I’m participating in this clinical trial that’s supposed to measure whether chemotherapy affects cognitive function. Of course, this study follows rigorous scientific protocols.
I should email the researchers and let them know that my “observational study” of one, myself, has conclusive results: Yes, chemo messes with your brain, or rather, with my brain. I would tell the researchers all about it, if I could find the binder where I put all the details about the study. What was I writing about now?
Oh yeah, my brain: Sometimes, I think I’m really OK, really I am. Then I fire up my computer and realize that I have completely forgotten about an appointment for an echocardiogram. This is a test to make sure that the Herceptin, the monoclonal antibody I’m taking, doesn’t damage my heart. You’d think I’d remember something important like that. But I don’t.
I have an appointment to have lunch with a friend, then forget to confirm.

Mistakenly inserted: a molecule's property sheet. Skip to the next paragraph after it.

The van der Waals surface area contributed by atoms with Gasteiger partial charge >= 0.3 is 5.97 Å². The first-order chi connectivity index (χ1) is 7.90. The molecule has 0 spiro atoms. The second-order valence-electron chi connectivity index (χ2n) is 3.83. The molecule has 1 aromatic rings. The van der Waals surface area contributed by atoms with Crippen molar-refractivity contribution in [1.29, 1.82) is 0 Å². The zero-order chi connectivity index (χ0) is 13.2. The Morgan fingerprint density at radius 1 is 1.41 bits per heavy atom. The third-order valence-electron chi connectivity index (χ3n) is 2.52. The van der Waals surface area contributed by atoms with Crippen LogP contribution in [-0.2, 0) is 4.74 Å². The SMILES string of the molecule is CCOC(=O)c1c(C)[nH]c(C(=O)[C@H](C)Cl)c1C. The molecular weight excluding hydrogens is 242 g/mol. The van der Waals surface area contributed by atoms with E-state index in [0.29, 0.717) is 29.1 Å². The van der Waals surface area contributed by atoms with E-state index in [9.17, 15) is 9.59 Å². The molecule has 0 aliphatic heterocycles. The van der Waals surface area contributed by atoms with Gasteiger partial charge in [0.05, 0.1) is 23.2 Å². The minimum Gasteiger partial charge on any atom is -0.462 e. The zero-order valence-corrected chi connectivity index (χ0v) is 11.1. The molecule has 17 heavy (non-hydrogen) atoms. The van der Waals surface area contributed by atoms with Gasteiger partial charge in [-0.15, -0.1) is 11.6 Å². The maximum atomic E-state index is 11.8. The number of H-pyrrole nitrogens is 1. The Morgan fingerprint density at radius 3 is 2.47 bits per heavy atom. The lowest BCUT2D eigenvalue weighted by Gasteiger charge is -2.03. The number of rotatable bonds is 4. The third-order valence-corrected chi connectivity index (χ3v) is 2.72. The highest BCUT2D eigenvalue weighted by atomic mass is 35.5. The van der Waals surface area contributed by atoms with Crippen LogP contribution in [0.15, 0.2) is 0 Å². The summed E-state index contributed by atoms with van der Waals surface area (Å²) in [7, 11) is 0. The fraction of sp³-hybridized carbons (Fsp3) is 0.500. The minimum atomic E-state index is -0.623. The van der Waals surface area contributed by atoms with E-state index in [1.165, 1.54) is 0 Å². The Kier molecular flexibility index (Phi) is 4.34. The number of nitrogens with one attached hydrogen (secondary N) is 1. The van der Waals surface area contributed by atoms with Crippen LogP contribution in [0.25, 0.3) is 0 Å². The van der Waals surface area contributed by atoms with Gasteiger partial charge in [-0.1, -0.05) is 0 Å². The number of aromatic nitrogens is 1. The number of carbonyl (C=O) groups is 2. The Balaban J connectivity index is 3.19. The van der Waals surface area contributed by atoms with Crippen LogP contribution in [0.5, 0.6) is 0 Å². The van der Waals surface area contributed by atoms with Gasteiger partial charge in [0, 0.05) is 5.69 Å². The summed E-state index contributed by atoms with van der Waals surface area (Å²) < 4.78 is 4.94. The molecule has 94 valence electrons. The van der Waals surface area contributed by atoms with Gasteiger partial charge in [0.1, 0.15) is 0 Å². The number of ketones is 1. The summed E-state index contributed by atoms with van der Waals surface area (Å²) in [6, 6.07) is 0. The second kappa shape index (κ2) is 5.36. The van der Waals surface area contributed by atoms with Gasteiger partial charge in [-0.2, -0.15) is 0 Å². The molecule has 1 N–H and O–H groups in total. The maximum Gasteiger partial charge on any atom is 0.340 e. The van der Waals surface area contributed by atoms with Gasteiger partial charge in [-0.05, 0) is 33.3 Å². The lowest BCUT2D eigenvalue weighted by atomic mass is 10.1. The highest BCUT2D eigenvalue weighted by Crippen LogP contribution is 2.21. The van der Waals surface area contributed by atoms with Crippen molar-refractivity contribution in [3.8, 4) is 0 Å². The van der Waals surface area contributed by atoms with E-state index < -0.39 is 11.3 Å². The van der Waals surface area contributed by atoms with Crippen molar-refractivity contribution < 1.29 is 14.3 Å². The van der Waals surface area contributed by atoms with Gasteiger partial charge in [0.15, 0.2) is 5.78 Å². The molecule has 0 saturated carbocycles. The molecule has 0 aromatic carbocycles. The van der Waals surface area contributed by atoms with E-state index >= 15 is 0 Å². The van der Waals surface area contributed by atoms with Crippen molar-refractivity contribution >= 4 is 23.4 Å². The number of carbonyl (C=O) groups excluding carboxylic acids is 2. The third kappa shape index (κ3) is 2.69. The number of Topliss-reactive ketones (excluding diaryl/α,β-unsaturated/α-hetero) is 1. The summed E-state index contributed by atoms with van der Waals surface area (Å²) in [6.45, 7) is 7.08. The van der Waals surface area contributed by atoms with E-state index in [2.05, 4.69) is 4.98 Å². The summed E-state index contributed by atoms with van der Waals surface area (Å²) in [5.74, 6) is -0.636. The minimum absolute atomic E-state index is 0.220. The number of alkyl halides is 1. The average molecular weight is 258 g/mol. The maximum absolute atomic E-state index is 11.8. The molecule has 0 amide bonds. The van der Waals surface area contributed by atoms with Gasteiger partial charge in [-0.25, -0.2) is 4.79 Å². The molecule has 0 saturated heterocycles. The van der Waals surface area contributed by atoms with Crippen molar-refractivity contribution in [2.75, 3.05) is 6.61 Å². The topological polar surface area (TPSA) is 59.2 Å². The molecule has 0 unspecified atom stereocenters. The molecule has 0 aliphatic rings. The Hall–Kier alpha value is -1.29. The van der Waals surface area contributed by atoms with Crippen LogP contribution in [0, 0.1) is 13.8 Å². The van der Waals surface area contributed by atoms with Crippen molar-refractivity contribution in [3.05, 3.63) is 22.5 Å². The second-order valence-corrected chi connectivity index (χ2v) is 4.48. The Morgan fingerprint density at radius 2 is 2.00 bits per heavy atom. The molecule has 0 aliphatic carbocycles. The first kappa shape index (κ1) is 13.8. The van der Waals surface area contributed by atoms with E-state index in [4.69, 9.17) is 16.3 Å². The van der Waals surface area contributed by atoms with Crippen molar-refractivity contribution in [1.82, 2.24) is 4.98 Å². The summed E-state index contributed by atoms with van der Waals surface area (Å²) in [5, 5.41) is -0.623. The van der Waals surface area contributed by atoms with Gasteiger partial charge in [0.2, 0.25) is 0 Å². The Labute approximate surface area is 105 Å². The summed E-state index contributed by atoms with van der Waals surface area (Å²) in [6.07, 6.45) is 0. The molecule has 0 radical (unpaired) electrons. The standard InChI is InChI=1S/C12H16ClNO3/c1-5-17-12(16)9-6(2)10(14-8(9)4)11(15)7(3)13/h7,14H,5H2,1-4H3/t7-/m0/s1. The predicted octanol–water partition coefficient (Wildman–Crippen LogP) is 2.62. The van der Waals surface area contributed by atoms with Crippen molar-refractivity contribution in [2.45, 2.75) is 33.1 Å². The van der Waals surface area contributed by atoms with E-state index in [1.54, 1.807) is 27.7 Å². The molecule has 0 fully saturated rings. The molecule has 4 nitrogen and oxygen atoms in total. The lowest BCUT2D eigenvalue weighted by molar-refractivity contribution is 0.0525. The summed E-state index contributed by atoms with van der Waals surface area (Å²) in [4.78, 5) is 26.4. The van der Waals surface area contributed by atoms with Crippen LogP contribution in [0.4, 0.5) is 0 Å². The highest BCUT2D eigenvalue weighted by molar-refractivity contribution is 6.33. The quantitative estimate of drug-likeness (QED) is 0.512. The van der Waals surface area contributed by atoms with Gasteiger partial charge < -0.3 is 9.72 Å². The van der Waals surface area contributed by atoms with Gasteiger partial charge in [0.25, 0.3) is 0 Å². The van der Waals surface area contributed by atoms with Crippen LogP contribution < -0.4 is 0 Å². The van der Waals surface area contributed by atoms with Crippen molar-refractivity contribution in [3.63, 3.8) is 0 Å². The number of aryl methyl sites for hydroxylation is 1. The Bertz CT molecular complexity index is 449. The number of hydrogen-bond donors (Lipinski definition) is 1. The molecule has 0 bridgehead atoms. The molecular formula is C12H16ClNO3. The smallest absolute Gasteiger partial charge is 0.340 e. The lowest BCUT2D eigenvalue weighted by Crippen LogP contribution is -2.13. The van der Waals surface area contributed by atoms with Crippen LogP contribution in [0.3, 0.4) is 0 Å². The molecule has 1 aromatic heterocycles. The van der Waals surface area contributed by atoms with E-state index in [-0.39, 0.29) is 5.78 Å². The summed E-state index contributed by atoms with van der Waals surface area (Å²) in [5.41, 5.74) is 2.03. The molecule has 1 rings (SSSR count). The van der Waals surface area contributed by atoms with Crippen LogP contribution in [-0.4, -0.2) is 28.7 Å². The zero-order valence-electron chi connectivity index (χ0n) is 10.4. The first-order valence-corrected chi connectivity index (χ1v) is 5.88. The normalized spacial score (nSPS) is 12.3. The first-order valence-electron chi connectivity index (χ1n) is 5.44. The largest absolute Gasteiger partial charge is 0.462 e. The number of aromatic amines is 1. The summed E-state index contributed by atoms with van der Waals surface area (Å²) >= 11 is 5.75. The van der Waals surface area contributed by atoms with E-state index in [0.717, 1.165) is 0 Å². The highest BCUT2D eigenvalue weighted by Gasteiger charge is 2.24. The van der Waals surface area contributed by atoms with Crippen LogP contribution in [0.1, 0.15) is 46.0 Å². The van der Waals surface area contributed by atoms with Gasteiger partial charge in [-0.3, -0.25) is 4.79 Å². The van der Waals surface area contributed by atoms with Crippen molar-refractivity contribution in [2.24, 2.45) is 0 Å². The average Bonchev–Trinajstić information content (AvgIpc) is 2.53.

I tell myself several times that I’m going to return an empty dish that used to have lovely lasagne in it. Friends have been fabulous about the casserole delivery. Then I walk out the door and drive to the friend’s house, without the dish.
I can’t really focus. So I wander around thinking things like, “Where am I going?” “Why am I holding this pencil?” “What was I going to do today?” “Where do these towels go?”
I make a commitment to do a VERY modest task for a charity blanket drive at my daughter’s school, then keep forgetting and forgetting, and end up doing it at the very last minute and delivering the fliers just moments before they’re supposed to be distributed at Monday drop-off. (Full disclosure: Journalists often do things at the very last minute—very little would ever get written without a deadline—but we scribblers usually do it consciously, not unconsciously.)
I start to tell stories, then forget the point halfway through.
Luckily, I’ve had these kinds of symptoms before, when I had Lyme Disease for a few months in the late 90s. I’m reasonably sure this will pass, since it did once before.
But I can hardly wait to do all those clinical trial cognitive tests post-chemo: trying to remember random words and numbers that have just been recited by the clinical coordinator, exciting stuff like that. I’m sure I’m going to ACE the test. Not.
At least I won’t remember to be embarrassed.